This year I leased 36 homes through the Austin MLS, plus some that never made it into the MLS. So probably 40+ leases this year. I would have leased another one and moved the people in this Friday the 30th, but they refused to sign the lease, so it didn’t happen.
A lease starts with an Application for Rental. Once a tenant is approved, we send the lease agreement via DocuSign, which allows the tenant to read and sign it securely online. Once I’ve signed off on behalf of my owner client, a copy of the completed lease agreement is automatically delivered via pdf attachment to all tenants who signed.
This paperless system is pretty cool, but it doesn’t provide for the face to face sit down that we had in the old days when we signed leases. Instead, tenants can email or call me with questions about the lease before signing.
The lease we use is the standard Texas Association of Realtors lease agreement. When I started leasing homes in Austin in 1990, the lease we used was 3 pages long. Today’s TAR Lease Agreement is 14 pages. Some tenants sign the lease without reading it carefully, judging by the short elapsed time between me sending and a tenant signing. Other tenants read the entire lease carefully, which is what I want every tenant to do. A lease agreement is a legally binding contract and a tenant should understand the obligations being entered into. Some tenants take issue with terms and conditions of the lease, and want me to make changes, which is what happened on the latest deal. But I don’t alter our leases for anyone, for any reason. Here’s why.
Rents continue to rise in Austin as more buyers opt to be renters and the supply of homes shrinks relative to demand. See the graph below for a snap shot of the wild ride Austin rental rates have taken since 1999.
It took over a decade for Austin’s rental rates to return to their 2001 peaks. Good for renters but it’s been a rough 10 years for landlords. And not all homes are back to pre-2001 rates, these are just the averages.
For November 2011 compared to a year ago, let’s take a look at the chart below.
Almost a year ago I wrote about the Austin Short Term Rental (aka STR, Vacation Rental, VRBO) issues surfacing in the Austin community. That blog article generated 57 comments and a lot of heated back and forth. I eventually had to close the comments for that article because I felt everything had been said that could be said at that stage of the process. This article is an update on what has happened with STRs in Austin since the last blog post, and what will happen next.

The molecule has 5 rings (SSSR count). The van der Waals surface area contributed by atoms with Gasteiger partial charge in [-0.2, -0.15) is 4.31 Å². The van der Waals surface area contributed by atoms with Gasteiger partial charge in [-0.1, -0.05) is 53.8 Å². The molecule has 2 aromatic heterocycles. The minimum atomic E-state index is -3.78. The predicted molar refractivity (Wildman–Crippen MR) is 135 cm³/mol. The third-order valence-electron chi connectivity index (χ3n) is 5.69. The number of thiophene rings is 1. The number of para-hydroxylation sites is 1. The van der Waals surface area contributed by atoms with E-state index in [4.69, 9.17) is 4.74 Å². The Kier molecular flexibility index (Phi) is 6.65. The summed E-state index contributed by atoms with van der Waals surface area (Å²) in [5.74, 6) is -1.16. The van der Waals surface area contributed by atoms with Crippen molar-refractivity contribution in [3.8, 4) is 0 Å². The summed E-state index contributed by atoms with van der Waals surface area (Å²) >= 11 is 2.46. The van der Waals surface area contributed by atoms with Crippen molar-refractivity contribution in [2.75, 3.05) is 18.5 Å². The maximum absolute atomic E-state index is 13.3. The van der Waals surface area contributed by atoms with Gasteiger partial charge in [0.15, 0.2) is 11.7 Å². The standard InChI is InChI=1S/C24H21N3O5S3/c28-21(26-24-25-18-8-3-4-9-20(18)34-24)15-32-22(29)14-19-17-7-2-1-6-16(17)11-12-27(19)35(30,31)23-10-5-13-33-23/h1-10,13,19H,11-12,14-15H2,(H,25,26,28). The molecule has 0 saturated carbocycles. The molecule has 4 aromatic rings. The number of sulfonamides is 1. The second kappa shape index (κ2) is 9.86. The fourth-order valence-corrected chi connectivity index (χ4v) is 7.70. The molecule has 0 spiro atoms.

The issue has moved forward through a “Working Group” process which concluded last August. City Staff is currently reviewing a draft set of regulations. The full Planning Commission will consider the recommendation after City Staff finishes the review. From there, a Code Amendment and set of new rules will be sent to Austin City Council. That probably won’t happen until 2012.
The Working Group Process
I participated in the Working Group process in the role of a Government Affairs Committee member of the Austin Board of Realtors. The Austin Board of Realtors involves itself in any local issue which could affect the private property rights of home owners. In many ways, ABOR is somewhat of a “Silent Knight'” working for the benefit of Austin homeowners, though most home owners are probably unaware that they are served in this manner.
ABOR seeks to protect the rights of property owners and opposes rules or laws that would diminish the private property rights of Austin property owners. The ABOR position on Short Term Rentals in Austin is, in short:
The Austin Board of REALTORS® supports preserving the character of Austin neighborhoods and protecting the quality of life of its residents. ABoR also believes homeowners have a right to lease their homes, regardless of the length of the lease, without municipal licensing requirements or registration fees. We also believe that the City of Austin should hold formal stakeholder meetings to address the issues concerning short-term rentals and develop a solution that balances the needs of neighborhood residents and residential property investors.